A meta-analysis of genome-wide association studies of epigenetic age acceleration

Jude Gibson, Tom C. Russ, Toni-Kim Clarke, David M. Howard, Robert F. Hillary, Kathryn L. Evans, Rosie M. Walker, Mairead L. Bermingham, Stewart W. Morris, Archie Campbell, Caroline Hayward, Alison D. Murray, David J. Porteous, Steve Horvath, Ake T. Lu, Andrew M. McIntosh, Heather C. Whalley, Riccardo E. Marioni* (Corresponding Author)

*Corresponding author for this work

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67 Citations (Scopus)
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Author summary DNA methylation, an epigenetic process, is known to vary with age. Methylation levels at specific sites across the genome can be combined to form estimates of age known as ‘epigenetic age’. The difference between epigenetic age and chronological age is referred to as ‘epigenetic age acceleration’, with positive values indicating that a person is biologically older than their years. Understanding why some people seem to age faster than others could shed light on the biological processes behind age-related decline; however, the mechanisms underlying differential rates of epigenetic ageing are largely unknown. Here, we investigate genetic determinants of two commonly used epigenetic age acceleration measures, based on the Horvath and Hannum epigenetic clocks. We report novel genetic variants and genes associated with epigenetic age acceleration, and highlight differences in the genetic factors influencing these two measures. We identify ten genetic variants and 21 genes associated with Horvath-based epigenetic age acceleration, and one variant and 12 genes associated with the Hannum-based measure. There were no genome-wide significant variants or genes in common between the Horvath-based and Hannum-based measures, supporting the hypothesis that they represent different aspects of ageing. Our results suggest a partial genetic basis underlying some previously reported phenotypic associations.
Original languageEnglish
Article numbere1008104
Number of pages30
JournalPLoS Genetics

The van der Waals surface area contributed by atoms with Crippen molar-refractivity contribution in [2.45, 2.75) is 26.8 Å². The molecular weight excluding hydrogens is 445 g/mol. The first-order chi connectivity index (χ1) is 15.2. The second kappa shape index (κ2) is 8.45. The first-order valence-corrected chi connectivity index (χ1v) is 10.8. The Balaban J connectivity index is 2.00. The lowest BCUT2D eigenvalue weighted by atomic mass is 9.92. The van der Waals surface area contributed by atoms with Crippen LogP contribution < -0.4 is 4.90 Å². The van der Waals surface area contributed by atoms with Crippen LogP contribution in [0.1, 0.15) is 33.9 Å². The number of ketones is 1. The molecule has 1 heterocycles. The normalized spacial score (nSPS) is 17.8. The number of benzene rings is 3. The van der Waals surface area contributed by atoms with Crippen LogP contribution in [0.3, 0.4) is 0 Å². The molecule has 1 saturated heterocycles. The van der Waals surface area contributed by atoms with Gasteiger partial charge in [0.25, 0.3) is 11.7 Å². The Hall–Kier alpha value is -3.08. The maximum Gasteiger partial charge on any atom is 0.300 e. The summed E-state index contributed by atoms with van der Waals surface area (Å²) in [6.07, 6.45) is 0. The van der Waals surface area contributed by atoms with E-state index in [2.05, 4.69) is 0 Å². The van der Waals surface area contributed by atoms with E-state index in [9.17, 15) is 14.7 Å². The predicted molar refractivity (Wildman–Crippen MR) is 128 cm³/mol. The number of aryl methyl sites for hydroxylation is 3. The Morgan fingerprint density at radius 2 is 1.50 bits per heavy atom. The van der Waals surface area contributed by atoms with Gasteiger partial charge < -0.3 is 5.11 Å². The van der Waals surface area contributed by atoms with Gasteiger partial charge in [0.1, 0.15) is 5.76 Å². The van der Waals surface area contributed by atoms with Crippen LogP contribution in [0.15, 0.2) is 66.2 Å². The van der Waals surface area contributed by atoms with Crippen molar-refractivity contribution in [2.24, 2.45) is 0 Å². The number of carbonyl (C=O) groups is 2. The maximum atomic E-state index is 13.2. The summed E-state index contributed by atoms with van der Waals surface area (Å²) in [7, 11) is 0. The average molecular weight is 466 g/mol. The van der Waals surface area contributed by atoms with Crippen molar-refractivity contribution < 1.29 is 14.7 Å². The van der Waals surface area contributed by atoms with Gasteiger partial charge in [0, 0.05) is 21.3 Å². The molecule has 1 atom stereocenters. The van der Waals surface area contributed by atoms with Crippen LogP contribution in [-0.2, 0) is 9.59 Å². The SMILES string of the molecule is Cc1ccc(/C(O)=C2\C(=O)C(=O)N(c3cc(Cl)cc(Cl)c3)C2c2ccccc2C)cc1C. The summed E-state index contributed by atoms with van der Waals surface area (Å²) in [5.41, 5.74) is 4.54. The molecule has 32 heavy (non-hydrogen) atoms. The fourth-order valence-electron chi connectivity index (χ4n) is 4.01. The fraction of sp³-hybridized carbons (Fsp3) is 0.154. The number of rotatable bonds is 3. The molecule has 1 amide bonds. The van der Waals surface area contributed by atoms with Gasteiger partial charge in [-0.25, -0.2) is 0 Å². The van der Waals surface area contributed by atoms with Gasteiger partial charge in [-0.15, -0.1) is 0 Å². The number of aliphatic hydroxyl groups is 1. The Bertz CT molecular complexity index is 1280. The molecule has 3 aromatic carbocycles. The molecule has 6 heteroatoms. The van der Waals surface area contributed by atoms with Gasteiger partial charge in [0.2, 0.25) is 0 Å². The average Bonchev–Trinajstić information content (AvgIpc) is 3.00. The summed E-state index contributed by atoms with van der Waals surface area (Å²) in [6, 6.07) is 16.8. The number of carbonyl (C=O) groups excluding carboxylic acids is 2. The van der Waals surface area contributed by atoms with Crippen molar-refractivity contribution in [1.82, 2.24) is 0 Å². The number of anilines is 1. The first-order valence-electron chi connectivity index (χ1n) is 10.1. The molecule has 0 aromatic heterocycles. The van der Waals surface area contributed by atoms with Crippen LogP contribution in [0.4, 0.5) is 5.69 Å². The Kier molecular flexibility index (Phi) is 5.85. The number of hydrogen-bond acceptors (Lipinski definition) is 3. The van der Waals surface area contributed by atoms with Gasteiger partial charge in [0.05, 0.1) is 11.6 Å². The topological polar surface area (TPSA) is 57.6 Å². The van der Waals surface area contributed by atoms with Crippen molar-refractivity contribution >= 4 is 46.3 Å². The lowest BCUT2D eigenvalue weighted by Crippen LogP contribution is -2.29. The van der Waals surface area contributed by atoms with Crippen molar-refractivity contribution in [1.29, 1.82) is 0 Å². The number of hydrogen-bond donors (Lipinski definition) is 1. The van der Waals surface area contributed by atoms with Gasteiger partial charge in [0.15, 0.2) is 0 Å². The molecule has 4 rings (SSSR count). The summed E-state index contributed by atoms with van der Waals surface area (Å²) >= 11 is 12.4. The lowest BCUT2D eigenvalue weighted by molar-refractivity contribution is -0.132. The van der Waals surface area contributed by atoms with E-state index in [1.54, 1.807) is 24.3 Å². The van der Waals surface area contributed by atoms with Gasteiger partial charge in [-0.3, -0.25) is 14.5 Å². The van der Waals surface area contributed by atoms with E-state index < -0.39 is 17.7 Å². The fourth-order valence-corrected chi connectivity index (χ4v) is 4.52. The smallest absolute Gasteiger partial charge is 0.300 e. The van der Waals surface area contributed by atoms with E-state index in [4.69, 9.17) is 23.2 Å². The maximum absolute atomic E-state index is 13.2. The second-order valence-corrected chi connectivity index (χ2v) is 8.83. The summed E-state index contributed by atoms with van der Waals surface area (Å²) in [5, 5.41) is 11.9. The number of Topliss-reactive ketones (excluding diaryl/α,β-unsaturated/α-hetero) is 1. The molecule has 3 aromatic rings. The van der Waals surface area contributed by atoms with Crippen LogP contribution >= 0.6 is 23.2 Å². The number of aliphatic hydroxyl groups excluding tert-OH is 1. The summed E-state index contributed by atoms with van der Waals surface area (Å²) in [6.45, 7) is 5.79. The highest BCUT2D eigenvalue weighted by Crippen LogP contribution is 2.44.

Issue number11
Early online date18 Nov 2019
Publication statusPublished - Nov 2019

Bibliographical note

Funding: Generation Scotland received core support from the Chief Scientist Office of the Scottish Government Health Directorates (CZD/16/6) and the Scottish Funding Council (HR03006). Genotyping and DNA methylation profiling of the GS samples was carried out by the Genetics Core Laboratory at the Wellcome Trust Clinical Research Facility, Edinburgh, Scotland and was funded by the Medical Research Council UK and the Wellcome Trust (Wellcome Trust Strategic Award “STratifying Resilience and Depression Longitudinally” ((STRADL) Reference 104036/Z/14/Z)). Funding details for the cohorts included in the study by Lu et al. (2018) can be found in their publication. HCW is supported by a JMAS SIM fellowship from the Royal College of Physicians of Edinburgh and by an ESAT College Fellowship from the University of Edinburgh. AMM & HCW acknowledge the support of the Dr. Mortimer and Theresa Sackler Foundation. SH acknowledges support from grant 1U01AG060908-01. REM is supported by Alzheimer’s Research UK major project grant ARUK-PG2017B-10. The funders had no role in study design, data collection and analysis, decision to publish, or preparation of the manuscript.

Data Availability: Summary statistics from the research reported in the manuscript will be made available immediately following publication on the Edinburgh Data Share portal with a permanent digital object identifier (DOI). According to the terms of consent for Generation Scotland participants, requests for access to the individual-level data must be reviewed by the GS Access Committee (resources@generationscotland.org). Individual-level data are not immediately available, due to confidentiality considerations and our legal obligation to protect personal information. These data will, however, be made available upon request and after review by the GS access committee, once ethical and data governance concerns regarding personal data have been addressed by the receiving institution through a Data Transfer Agreement.


  • DNA methylation
  • ageing
  • sexual dimorphism
  • X-chromosome
  • Generation Scotland


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